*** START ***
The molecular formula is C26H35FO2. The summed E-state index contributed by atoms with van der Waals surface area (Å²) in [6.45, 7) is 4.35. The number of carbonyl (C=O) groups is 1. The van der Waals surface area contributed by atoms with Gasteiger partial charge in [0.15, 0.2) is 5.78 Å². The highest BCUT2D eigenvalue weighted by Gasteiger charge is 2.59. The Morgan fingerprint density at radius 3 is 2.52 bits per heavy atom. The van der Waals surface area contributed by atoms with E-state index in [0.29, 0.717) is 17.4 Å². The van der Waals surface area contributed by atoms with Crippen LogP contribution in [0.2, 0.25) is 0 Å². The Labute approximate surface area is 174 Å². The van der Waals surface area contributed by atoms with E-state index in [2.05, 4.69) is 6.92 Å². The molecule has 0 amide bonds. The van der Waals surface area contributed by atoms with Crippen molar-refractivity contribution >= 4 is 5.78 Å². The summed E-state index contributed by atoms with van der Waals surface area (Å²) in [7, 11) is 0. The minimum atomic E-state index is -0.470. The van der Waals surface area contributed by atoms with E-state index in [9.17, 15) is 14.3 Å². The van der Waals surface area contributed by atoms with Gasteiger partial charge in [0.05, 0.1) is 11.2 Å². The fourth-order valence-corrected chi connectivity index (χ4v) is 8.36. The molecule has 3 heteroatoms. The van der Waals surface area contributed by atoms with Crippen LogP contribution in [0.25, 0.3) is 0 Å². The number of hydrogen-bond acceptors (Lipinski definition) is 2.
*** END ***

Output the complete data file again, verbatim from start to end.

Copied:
The molecular formula is C26H35FO2. The summed E-state index contributed by atoms with van der Waals surface area (Å²) in [6.45, 7) is 4.35. The number of carbonyl (C=O) groups is 1. The van der Waals surface area contributed by atoms with Gasteiger partial charge in [0.15, 0.2) is 5.78 Å². The highest BCUT2D eigenvalue weighted by Gasteiger charge is 2.59. The Morgan fingerprint density at radius 3 is 2.52 bits per heavy atom. The van der Waals surface area contributed by atoms with E-state index in [0.29, 0.717) is 17.4 Å². The van der Waals surface area contributed by atoms with Crippen LogP contribution in [0.2, 0.25) is 0 Å². The Labute approximate surface area is 174 Å². The van der Waals surface area contributed by atoms with E-state index in [2.05, 4.69) is 6.92 Å². The molecule has 0 amide bonds. The van der Waals surface area contributed by atoms with Crippen molar-refractivity contribution >= 4 is 5.78 Å². The summed E-state index contributed by atoms with van der Waals surface area (Å²) in [7, 11) is 0. The minimum atomic E-state index is -0.470. The van der Waals surface area contributed by atoms with E-state index in [9.17, 15) is 14.3 Å². The van der Waals surface area contributed by atoms with Gasteiger partial charge in [0.05, 0.1) is 11.2 Å². The fourth-order valence-corrected chi connectivity index (χ4v) is 8.36. The molecule has 3 heteroatoms. The van der Waals surface area contributed by atoms with Crippen LogP contribution in [0.25, 0.3) is 0 Å². The number of hydrogen-bond acceptors (Lipinski definition) is 2.